Simpson Thacher & Bartlett enjoys a solid reputation in the market for its private equity prowess. Ian Ho, Erik Wang, Rajib Chanda and Christopher Healey were counsel to Kohlberg Kravis Roberts (KKR) in its additional investment in Avendus Capital, a financial services provider in India. The deal follows on from KKR’s acquisition of a majority stake in Avendus Capital in 2015, where Simpson Thacher was also an adviser. KKR relied on the firm again when it forked out US$200 million for a 49% stake in Radiant Life Care, which develops and operates high-end, state-of-the-art quaternary care facilities in India. In addition, it acted for JPMorgan Chase Bank as the administrative agent for the first lien revolving lenders in the Chapter 11 bankruptcy cases of Paragon Offshore and various subsidiaries. The confirmed plan provided for the: (1) elimination of approximately US$2.3 billion of debt; (2) elimination of US$58 million in annual cash interest expense; and (3) framework to right-size the ongoing business with a focus on core operating areas in the North Sea, Middle East and India.

The India practice at Skadden Arps Slate Meagher & Flom covers the core areas of corporate practice, energy and infrastructure, M&A and outsourcing. Equis Funds Group sought the firm’s advice when it sold Equis Energy (Singapore) for US$5 billion to Global Infrastructure Partners and co-investors in the largest renewable energy acquisition in history. Equis Funds Group is the largest renewable energy independent power producer in Asia-Pacific with operations across Australia, India, Indonesia, Japan, the Philippines and Thailand. The firm went on to advise Citigroup on the sale of the customer portfolio of its merchant acquiring business in 11 Asia-Pacific markets, including India, to Wirecard. It also assisted Varuna Investments on the restructuring and sale of Asian Genco’s interest in Teesta Urja, a hydropower project in India, and acted for Times Internet in its acquisition of 59% of MX Media, a multimedia technology company with operations in China and South Korea. Partners Rajiv Duggal and Jonathan Stone lead the India team.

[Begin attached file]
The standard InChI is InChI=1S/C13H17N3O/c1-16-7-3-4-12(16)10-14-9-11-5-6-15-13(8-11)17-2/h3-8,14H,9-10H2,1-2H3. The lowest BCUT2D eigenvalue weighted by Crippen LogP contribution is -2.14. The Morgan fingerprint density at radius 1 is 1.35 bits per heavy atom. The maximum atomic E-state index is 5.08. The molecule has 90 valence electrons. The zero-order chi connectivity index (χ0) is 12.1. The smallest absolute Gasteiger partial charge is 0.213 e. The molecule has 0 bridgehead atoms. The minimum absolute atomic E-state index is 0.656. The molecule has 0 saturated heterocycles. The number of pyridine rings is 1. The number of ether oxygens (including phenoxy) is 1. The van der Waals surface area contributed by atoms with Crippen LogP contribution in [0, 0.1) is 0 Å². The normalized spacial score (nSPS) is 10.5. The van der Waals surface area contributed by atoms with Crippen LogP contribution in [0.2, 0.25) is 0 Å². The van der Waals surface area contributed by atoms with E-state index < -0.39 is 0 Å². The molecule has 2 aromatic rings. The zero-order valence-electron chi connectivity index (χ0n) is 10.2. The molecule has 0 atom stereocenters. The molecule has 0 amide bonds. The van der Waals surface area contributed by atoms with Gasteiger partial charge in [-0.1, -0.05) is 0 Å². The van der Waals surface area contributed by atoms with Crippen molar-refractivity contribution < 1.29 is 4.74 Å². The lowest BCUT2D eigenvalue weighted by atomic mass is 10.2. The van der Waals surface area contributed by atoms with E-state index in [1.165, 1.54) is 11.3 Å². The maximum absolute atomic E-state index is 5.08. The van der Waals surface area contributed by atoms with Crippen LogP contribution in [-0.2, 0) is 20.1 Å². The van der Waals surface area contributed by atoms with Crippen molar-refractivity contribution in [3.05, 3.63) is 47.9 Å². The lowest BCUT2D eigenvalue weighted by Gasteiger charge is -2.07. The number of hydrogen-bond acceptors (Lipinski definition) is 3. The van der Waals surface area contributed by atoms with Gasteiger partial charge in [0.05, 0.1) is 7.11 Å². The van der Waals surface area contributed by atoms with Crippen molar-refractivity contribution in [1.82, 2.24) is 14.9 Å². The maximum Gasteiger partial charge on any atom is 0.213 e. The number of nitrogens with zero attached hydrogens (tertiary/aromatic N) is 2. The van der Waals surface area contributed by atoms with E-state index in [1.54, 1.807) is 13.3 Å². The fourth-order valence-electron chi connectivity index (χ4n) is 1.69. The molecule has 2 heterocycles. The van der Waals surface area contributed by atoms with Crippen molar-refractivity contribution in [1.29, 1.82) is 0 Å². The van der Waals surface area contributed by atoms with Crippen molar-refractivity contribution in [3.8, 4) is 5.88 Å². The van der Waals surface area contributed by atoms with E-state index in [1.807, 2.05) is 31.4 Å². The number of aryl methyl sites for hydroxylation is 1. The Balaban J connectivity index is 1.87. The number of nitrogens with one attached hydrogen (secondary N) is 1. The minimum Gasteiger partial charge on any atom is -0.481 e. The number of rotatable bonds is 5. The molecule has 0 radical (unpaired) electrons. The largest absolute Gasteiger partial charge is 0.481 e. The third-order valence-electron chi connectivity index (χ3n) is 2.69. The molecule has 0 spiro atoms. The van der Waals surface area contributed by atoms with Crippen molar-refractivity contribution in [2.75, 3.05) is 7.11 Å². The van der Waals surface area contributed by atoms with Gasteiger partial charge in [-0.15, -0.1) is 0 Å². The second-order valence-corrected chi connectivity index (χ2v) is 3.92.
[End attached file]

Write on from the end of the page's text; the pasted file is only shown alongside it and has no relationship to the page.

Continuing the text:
Taylor Wessing’s key speciality areas for India are technology, communications and brands; real estate, hotels and infrastructure; financial institutions and services; life sciences and healthcare; and private wealth. The firm is acting for Cipla on several contentious and non-contentious commercial matters throughout Europe; advising Alkem Laboratories on a long-running arbitration with its former Peruvian distributor; and acting for Sun Pharmaceuticals in relation to the tracing of an unlawful diversion of funds due to one of its suppliers. It is also working with Product School, an online education platform, in relation to its proposed entry into the Indian market, and assisting The New York Times on its general corporate and commercial legal needs in India. “We have a long association with Taylor Wessing,” says Vyapak Desai, a partner at Nishith Desai Associates. “Our teams have worked on transactions, disputes and employment-related work. The firm is very prompt, always approachable and friendly to work with. Laurence [Lieberman] is a well known specialist in international arbitration as well as complex cross-border investigations.”